Amsterdam — (JTA) — When the Anne Frank House in Amsterdam unveiled its widely publicized offsite display of its namesake’s marble collection this week, it was yet another example of this small museum having a big impact with tiny objects.
Despite its narrow scope and limited exhibition material — in a city where visitors can choose from among a panoply of heavyweight museums and tourist attractions — the Anne Frank House is one of Holland’s most popular museums.
With more than a million visitors in 2013, it outranked even the Rijksmuseum — a mammoth institution that keeps churning out breathtaking exhibitions thanks to what seems like an inexhaustible reservoir of monumental artworks.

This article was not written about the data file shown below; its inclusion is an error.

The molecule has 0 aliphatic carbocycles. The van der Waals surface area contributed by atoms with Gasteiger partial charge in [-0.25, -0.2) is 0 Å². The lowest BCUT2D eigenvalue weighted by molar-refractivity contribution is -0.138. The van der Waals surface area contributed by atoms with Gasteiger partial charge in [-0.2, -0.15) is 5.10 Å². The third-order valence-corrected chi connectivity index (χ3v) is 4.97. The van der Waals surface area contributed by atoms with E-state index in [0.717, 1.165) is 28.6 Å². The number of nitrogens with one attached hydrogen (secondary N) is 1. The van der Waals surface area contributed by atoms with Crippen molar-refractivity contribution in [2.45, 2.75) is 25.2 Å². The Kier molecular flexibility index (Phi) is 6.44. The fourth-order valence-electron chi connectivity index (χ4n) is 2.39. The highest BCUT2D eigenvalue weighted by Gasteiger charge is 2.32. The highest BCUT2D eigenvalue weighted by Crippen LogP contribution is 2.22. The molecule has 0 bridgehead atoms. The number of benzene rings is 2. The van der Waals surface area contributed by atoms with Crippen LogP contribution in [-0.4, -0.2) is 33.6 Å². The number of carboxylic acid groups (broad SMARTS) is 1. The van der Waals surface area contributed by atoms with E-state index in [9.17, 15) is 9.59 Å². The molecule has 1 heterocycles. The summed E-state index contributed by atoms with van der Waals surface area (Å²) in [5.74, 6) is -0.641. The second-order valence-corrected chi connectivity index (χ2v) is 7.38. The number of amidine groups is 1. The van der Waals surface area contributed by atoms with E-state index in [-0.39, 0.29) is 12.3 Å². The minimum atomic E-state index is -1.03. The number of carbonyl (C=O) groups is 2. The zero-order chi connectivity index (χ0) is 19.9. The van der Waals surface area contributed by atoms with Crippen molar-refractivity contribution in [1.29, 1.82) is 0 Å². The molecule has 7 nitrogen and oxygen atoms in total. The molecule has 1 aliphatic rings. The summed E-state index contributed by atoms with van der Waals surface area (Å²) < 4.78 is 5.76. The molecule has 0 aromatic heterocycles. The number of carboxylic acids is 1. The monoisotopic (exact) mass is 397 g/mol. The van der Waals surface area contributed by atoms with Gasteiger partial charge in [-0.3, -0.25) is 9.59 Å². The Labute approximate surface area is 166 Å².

Trailing only the Van Gogh Museum, the Anne Frank House also surpassed the world-famous Stedelijk modern arts museum, the Escher Museum and the Dutch Railway Museum.
The Anne Frank House, where the young diarist hid from the Nazis with her family, owes its appeal to Frank’s worldwide fame. The museum is also one of the few Holocaust-related sites in Amsterdam.
The museum had a budget of $18.6 million that year, roughly two-thirds of the budget came from admissions fees, with almost all the rest coming from revenues from sales, projects, activities and services. With a collection of artifacts that are emotionally jarring but inexpensive to maintain, the museum has been able to focus its resources on outreach and educational work.
The latest example of the minimalistic but powerful curating choices of the Anne Frank House are the marbles, which went on display for the first time on Feb. 5, not at the house, but rather at the Kunsthal museum in Rotterdam.
Before she went into hiding, Anne had given the marbles to her childhood friend and neighbor Toosje Kupers for safe-keeping. Kupers, now 83, donated the marbles to the museum when she moved last year. A similar display opened in 2012, featuring a tea set that Anne also gave to Kupers.